An extremely important guideline is that the layout should start with a basic floor plan of the components on the development board. This will allow you to stratetize how to divide the different circuit areas on the board to avoid overlapping analog and digital signals.
Guidelines for PCB design and layout of wiring
It is critical for Board Designers to lay out their boards to create the best possible signal and power integrity. Components shall be placed in a good position for short and direct wiring. At the same time, the boards must be laid out so that all the networks can be fully wired. Trying to balance these requirements can be quite a challenge in high-density design. The first PCB design layout guide sets design rules and constraints for wiring.
Design rules and constraints
Technically, configuration design rules and constraints should be included in the parameters and Settings. However, since most of the rules apply directly to tracing routes, we have included this guide here. Rules and constraints are used to control cable width and spacing and can be set for a single network, a network group called a network class, or as the default for all non-specified networks. Design rules are also used to control which holes are selected for different networks, route lengths, and match lengths, and which board layers are allowed for routing specific networks and routing topologies. In addition, design rules are used to control component spacing, silkscreen rules, mechanical clearance, and many other constraints.
Signal and power integrity
In order to achieve better performance and signal integrity, PCB layout designers need to follow the specific requirements of different circuit routing. Design rules and constraints help here -- allowing the designer to enter physical wiring parameters into the CAD system for wiring. Although the exact value can vary depending on the needs of the board, designers often set rules to ensure that the following guidelines are followed:
Short and direct high-speed transmission line routing.
Line width, spacing, and allowable layers for controlled impedance wiring.
Match the specified line length and length tolerance of the length wiring.
Difference requirements for cable width and spacing.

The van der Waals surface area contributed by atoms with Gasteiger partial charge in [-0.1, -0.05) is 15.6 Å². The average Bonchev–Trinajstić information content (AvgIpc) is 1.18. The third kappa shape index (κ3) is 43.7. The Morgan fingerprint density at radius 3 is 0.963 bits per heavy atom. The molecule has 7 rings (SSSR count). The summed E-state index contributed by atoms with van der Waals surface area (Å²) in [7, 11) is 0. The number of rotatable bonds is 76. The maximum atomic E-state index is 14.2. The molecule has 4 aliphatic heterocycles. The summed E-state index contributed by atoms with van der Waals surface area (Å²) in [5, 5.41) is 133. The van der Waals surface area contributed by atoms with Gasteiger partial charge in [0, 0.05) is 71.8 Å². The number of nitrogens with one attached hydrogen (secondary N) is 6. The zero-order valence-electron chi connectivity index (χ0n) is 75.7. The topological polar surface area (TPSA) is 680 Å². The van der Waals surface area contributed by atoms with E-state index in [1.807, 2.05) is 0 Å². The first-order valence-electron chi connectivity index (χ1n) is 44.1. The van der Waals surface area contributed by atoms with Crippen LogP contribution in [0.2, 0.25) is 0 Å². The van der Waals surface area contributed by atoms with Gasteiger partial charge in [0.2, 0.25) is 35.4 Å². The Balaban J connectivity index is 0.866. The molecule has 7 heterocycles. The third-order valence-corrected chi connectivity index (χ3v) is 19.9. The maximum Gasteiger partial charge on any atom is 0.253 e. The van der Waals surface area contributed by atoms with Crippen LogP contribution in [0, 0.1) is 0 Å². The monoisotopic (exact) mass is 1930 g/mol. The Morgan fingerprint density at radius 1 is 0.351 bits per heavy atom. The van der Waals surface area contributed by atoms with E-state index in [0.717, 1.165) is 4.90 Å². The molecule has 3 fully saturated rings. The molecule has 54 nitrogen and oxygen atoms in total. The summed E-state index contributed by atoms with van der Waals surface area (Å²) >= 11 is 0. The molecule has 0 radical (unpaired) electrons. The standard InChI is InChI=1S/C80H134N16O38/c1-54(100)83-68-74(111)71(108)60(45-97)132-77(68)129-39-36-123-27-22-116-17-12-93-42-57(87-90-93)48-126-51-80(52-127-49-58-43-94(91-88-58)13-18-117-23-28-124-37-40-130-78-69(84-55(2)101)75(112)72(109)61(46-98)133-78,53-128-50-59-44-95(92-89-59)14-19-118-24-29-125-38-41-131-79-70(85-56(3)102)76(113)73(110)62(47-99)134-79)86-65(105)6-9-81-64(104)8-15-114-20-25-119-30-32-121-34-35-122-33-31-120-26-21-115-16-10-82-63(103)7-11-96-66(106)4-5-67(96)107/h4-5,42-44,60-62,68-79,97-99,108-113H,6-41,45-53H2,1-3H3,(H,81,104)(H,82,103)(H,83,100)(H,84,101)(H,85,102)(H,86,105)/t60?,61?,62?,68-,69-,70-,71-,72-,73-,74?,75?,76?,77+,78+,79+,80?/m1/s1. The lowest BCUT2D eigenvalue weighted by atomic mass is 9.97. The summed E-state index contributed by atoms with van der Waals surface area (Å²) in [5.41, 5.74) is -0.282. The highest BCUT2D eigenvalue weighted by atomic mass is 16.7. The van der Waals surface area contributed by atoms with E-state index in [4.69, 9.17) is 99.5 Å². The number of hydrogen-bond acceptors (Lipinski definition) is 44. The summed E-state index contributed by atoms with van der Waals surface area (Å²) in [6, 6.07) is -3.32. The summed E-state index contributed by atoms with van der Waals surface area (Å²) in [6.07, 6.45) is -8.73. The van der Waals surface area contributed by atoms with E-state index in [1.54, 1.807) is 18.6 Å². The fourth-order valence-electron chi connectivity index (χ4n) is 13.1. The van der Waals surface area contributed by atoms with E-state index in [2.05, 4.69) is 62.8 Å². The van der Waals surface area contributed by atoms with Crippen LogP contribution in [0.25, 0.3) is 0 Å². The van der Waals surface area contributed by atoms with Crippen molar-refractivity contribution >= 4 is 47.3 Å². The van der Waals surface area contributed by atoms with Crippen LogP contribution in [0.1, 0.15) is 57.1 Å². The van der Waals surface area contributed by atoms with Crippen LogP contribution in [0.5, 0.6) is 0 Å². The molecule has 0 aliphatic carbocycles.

Width and spacing of sensitive signals such as clocks and control lines.
Orifice types of different networks.
Line width and spacing of analog circuits.
High current power supply circuit line width and copper weight.
Another important guideline to keep in mind is to avoid areas where digital circuits cross analog wiring and vice versa when wiring in a mixed-signal design.
Guide to effective power supply and ground plane
For modern high-speed designs, the preferred grounding strategy is usually to use one or more continuous connecting strata on the inner layer. This provides better EMI protection and ensures a clear signal path, which improves overall signal integrity. Avoid wiring in any ground gaps in areas where the ground plane is disconnected due to a unique circuit board profile or feature. Without contiguous and adjacent ground planes for the signal to use as a clear return path, your design can produce a lot of undesirable noise. Here are some power and ground floor guidelines to keep in mind:
The grounding layer needs to be adjacent to the signal layer in the board stack with high speed wiring. This will help shield the high-speed wiring from interference and provide a good reference plane for the signal return path.
Use heat dissipation pads and carefully manage the power supply and ground connections to the plane. Cushioning spokes must be wide enough to withstand high currents while eliminating the opportunity for these connections to act as radiators.
Carefully plan the power connections and split the power plane to ensure adequate delivery of power to all connected components throughout the board.
Avoid wiring analog and digital circuits SIMultaneously in mixed-signal designs
Silk screen and PCB test guide
With the board design complete, it's time to turn your attention to completing the layout by cleaning up the silk-screen layer and adding test points. Reference MARKs, part numbers, and other company information are inked on the circuit board by a silkscreen process. Designers often use "screen printing" layers in their CAD systems to design these marks.
To ensure that the silk screen marks are readable, designers follow the following guidelines:
Line width should not be less than 6 mil.
Font size should not be less than 50 mil.
Renames component reference indicators according to the corporate grid pattern to help locate specifIC parts on the board.
Move and rotate reference markers to make them easy to read.
Include polarity and a pin mark where needed.
The test point is critical to the mass production of circuit boards for automatic assembly verification. Each network in the design should have a test point, whether that test point is an existing through-hole pin, through-hole, or an added surface mount test spot pad. The test point should be at least 50 mils clear from other board objects, such as components or pads, and at least 100 mils away from the edge of the board. However, these values may vary from vendor to vendor, so be sure to check what the manufacturer's test point requirements are first.